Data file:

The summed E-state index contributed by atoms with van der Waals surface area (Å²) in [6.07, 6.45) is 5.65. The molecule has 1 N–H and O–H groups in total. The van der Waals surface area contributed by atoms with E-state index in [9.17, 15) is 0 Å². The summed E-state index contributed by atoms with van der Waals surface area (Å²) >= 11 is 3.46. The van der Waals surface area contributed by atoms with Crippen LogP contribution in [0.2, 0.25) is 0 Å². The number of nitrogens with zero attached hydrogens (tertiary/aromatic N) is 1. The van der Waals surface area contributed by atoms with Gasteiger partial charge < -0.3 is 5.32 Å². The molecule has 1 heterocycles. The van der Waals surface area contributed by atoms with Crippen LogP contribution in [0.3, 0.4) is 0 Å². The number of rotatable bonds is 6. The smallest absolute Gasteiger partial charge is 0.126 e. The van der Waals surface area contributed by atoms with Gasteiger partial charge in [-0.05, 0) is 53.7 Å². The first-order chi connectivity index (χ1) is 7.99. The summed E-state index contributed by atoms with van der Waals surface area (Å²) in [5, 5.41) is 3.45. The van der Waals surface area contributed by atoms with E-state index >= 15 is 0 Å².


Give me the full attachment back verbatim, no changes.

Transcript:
The summed E-state index contributed by atoms with van der Waals surface area (Å²) in [6.07, 6.45) is 5.65. The molecule has 1 N–H and O–H groups in total. The van der Waals surface area contributed by atoms with E-state index in [9.17, 15) is 0 Å². The summed E-state index contributed by atoms with van der Waals surface area (Å²) >= 11 is 3.46. The van der Waals surface area contributed by atoms with Crippen LogP contribution in [0.2, 0.25) is 0 Å². The number of nitrogens with zero attached hydrogens (tertiary/aromatic N) is 1. The van der Waals surface area contributed by atoms with Gasteiger partial charge < -0.3 is 5.32 Å². The molecule has 1 heterocycles. The van der Waals surface area contributed by atoms with Crippen LogP contribution in [0.3, 0.4) is 0 Å². The number of rotatable bonds is 6. The smallest absolute Gasteiger partial charge is 0.126 e. The van der Waals surface area contributed by atoms with Gasteiger partial charge in [-0.05, 0) is 53.7 Å². The first-order chi connectivity index (χ1) is 7.99. The summed E-state index contributed by atoms with van der Waals surface area (Å²) in [5, 5.41) is 3.45. The van der Waals surface area contributed by atoms with E-state index >= 15 is 0 Å².